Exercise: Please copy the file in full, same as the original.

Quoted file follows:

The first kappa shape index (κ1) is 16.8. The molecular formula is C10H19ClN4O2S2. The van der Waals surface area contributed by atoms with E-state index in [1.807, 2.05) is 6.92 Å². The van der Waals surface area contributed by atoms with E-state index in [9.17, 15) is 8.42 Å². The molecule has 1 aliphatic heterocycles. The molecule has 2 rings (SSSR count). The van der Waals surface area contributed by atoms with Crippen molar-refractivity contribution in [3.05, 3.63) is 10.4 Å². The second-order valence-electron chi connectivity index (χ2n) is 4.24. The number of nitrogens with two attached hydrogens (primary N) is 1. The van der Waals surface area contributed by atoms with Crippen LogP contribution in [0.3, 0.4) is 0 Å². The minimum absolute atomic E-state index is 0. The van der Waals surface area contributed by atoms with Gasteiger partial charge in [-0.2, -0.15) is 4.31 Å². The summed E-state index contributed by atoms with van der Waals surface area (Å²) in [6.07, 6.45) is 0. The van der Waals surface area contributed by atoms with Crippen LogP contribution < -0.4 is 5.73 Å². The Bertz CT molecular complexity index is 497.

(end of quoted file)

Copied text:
The first kappa shape index (κ1) is 16.8. The molecular formula is C10H19ClN4O2S2. The van der Waals surface area contributed by atoms with E-state index in [1.807, 2.05) is 6.92 Å². The van der Waals surface area contributed by atoms with E-state index in [9.17, 15) is 8.42 Å². The molecule has 1 aliphatic heterocycles. The molecule has 2 rings (SSSR count). The van der Waals surface area contributed by atoms with Crippen molar-refractivity contribution in [3.05, 3.63) is 10.4 Å². The second-order valence-electron chi connectivity index (χ2n) is 4.24. The number of nitrogens with two attached hydrogens (primary N) is 1. The van der Waals surface area contributed by atoms with Crippen LogP contribution in [0.3, 0.4) is 0 Å². The minimum absolute atomic E-state index is 0. The van der Waals surface area contributed by atoms with Gasteiger partial charge in [-0.2, -0.15) is 4.31 Å². The summed E-state index contributed by atoms with van der Waals surface area (Å²) in [6.07, 6.45) is 0. The van der Waals surface area contributed by atoms with Crippen LogP contribution < -0.4 is 5.73 Å². The Bertz CT molecular complexity index is 497.